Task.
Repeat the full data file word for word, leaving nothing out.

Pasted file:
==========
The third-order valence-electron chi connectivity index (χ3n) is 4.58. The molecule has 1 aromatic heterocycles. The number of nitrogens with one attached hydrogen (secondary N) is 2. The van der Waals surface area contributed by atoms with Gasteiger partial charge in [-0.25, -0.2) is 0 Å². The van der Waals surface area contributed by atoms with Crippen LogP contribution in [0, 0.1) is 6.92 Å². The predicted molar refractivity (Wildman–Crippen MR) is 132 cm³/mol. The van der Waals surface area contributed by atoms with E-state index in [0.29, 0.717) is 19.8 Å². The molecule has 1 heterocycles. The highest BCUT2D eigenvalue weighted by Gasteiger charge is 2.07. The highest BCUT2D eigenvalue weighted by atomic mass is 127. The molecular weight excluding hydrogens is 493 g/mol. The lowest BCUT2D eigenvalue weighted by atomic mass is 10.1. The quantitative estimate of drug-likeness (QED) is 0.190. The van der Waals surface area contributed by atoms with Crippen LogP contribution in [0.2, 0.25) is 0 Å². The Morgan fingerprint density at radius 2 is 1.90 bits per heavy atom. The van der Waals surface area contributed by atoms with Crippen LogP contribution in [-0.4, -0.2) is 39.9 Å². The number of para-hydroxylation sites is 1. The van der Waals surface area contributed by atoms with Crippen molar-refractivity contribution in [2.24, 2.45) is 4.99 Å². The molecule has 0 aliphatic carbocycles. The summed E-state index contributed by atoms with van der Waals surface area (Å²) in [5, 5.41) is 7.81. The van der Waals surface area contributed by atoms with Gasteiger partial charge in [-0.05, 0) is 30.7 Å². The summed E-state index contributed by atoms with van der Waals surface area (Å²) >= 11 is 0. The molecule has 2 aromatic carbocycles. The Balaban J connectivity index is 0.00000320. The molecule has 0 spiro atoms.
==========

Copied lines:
The third-order valence-electron chi connectivity index (χ3n) is 4.58. The molecule has 1 aromatic heterocycles. The number of nitrogens with one attached hydrogen (secondary N) is 2. The van der Waals surface area contributed by atoms with Gasteiger partial charge in [-0.25, -0.2) is 0 Å². The van der Waals surface area contributed by atoms with Crippen LogP contribution in [0, 0.1) is 6.92 Å². The predicted molar refractivity (Wildman–Crippen MR) is 132 cm³/mol. The van der Waals surface area contributed by atoms with E-state index in [0.29, 0.717) is 19.8 Å². The molecule has 1 heterocycles. The highest BCUT2D eigenvalue weighted by Gasteiger charge is 2.07. The highest BCUT2D eigenvalue weighted by atomic mass is 127. The molecular weight excluding hydrogens is 493 g/mol. The lowest BCUT2D eigenvalue weighted by atomic mass is 10.1. The quantitative estimate of drug-likeness (QED) is 0.190. The van der Waals surface area contributed by atoms with Crippen LogP contribution in [0.2, 0.25) is 0 Å². The Morgan fingerprint density at radius 2 is 1.90 bits per heavy atom. The van der Waals surface area contributed by atoms with Crippen LogP contribution in [-0.4, -0.2) is 39.9 Å². The number of para-hydroxylation sites is 1. The van der Waals surface area contributed by atoms with Crippen molar-refractivity contribution in [2.24, 2.45) is 4.99 Å². The molecule has 0 aliphatic carbocycles. The summed E-state index contributed by atoms with van der Waals surface area (Å²) in [5, 5.41) is 7.81. The van der Waals surface area contributed by atoms with Gasteiger partial charge in [-0.05, 0) is 30.7 Å². The summed E-state index contributed by atoms with van der Waals surface area (Å²) >= 11 is 0. The molecule has 2 aromatic carbocycles. The Balaban J connectivity index is 0.00000320. The molecule has 0 spiro atoms.